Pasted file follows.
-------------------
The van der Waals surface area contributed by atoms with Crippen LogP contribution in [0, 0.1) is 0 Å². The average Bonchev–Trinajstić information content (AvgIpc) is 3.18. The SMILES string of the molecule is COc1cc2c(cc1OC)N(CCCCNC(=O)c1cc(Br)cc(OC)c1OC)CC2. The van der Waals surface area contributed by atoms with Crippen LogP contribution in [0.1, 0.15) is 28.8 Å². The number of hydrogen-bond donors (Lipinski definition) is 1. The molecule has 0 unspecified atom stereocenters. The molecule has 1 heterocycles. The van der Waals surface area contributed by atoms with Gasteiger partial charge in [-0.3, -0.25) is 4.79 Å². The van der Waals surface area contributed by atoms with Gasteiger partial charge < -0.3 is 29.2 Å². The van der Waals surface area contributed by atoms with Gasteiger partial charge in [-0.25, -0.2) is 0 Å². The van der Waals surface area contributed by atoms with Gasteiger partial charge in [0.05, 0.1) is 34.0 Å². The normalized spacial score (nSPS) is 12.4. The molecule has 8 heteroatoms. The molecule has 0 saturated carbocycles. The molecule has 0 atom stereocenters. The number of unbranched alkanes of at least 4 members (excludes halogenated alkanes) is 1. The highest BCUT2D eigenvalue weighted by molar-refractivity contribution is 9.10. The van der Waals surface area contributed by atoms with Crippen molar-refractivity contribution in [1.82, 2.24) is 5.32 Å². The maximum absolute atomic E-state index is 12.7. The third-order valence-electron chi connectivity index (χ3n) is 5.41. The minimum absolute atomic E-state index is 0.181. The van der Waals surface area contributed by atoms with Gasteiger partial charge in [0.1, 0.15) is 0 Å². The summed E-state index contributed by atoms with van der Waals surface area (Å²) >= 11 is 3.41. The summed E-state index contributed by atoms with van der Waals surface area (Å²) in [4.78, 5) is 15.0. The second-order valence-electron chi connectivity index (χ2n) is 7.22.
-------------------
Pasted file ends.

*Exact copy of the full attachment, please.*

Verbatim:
The van der Waals surface area contributed by atoms with Crippen LogP contribution in [0, 0.1) is 0 Å². The average Bonchev–Trinajstić information content (AvgIpc) is 3.18. The SMILES string of the molecule is COc1cc2c(cc1OC)N(CCCCNC(=O)c1cc(Br)cc(OC)c1OC)CC2. The van der Waals surface area contributed by atoms with Crippen LogP contribution in [0.1, 0.15) is 28.8 Å². The number of hydrogen-bond donors (Lipinski definition) is 1. The molecule has 0 unspecified atom stereocenters. The molecule has 1 heterocycles. The van der Waals surface area contributed by atoms with Gasteiger partial charge in [-0.3, -0.25) is 4.79 Å². The van der Waals surface area contributed by atoms with Gasteiger partial charge < -0.3 is 29.2 Å². The van der Waals surface area contributed by atoms with Gasteiger partial charge in [-0.25, -0.2) is 0 Å². The van der Waals surface area contributed by atoms with Gasteiger partial charge in [0.05, 0.1) is 34.0 Å². The normalized spacial score (nSPS) is 12.4. The molecule has 8 heteroatoms. The molecule has 0 saturated carbocycles. The molecule has 0 atom stereocenters. The number of unbranched alkanes of at least 4 members (excludes halogenated alkanes) is 1. The highest BCUT2D eigenvalue weighted by molar-refractivity contribution is 9.10. The van der Waals surface area contributed by atoms with Crippen molar-refractivity contribution in [1.82, 2.24) is 5.32 Å². The maximum absolute atomic E-state index is 12.7. The third-order valence-electron chi connectivity index (χ3n) is 5.41. The minimum absolute atomic E-state index is 0.181. The van der Waals surface area contributed by atoms with Gasteiger partial charge in [0.1, 0.15) is 0 Å². The summed E-state index contributed by atoms with van der Waals surface area (Å²) >= 11 is 3.41. The summed E-state index contributed by atoms with van der Waals surface area (Å²) in [4.78, 5) is 15.0. The second-order valence-electron chi connectivity index (χ2n) is 7.22.